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Thomas Judge, 71; Pushed Clean-Air Laws as Montana’s Governor

From Times Staff and Wire Reports

Thomas L. Judge, 71, who in two terms as Montana governor in the 1970s oversaw creation of many of the state’s environmental laws, died Friday at Chandler Regional Hospital in Chandler, Ariz., his family said. Judge suffered from pulmonary fibrosis.

Judge, a Democrat, was the 38-year-old lieutenant governor when voters in 1972 made him the youngest man ever elected governor in Montana.

Voters simultaneously approved a new state constitution that included a provision that residents have a right to a “clean and healthful environment.”

With that mandate, Judge oversaw creation of laws governing such areas as strip-mine reclamation, air and water pollution controls, and a coal severance tax that finances a state trust fund.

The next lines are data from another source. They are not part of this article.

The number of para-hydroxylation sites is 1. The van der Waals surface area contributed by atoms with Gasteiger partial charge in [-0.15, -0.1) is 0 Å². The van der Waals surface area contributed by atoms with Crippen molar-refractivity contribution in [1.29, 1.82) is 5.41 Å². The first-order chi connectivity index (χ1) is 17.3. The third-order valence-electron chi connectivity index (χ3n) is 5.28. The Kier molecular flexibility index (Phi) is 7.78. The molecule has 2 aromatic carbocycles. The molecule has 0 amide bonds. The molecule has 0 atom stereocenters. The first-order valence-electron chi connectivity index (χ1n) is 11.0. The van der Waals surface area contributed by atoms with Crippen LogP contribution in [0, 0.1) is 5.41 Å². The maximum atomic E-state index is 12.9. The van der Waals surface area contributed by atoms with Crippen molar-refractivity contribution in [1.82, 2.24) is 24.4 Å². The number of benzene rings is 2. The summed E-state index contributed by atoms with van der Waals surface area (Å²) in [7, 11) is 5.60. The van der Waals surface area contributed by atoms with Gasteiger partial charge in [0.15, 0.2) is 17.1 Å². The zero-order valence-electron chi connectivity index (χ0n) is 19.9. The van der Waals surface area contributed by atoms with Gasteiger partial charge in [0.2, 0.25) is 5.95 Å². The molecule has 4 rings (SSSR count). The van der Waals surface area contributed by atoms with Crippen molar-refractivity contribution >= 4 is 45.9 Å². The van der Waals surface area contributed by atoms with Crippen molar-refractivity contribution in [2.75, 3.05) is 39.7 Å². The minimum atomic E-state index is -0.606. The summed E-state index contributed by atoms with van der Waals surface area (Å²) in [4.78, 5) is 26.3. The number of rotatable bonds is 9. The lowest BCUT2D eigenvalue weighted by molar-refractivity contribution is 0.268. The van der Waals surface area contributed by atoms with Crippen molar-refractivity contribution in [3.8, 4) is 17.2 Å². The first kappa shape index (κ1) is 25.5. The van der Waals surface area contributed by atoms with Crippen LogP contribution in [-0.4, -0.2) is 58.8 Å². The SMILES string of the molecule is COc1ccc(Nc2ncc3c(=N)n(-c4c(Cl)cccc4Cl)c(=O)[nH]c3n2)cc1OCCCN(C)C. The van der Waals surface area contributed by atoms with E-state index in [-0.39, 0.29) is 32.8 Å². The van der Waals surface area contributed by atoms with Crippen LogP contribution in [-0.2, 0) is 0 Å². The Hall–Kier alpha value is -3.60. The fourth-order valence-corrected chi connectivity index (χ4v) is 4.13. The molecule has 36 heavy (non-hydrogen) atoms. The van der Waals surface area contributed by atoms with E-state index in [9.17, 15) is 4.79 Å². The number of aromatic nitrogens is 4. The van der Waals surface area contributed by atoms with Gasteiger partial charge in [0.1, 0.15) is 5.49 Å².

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But Judge also had a series of missteps, notably when he illegally shot an elk during the 1974 hunting season.

Even though he turned himself in, a justice of the peace fined him $300 and suspended his hunting privileges.

Judge lost the Democratic primary in 1980 when he sought a third term.

He tried again in 1988 and won the nomination but lost the election.

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After leaving the governor’s office in 1981, Judge joined a venture capital and investment company.


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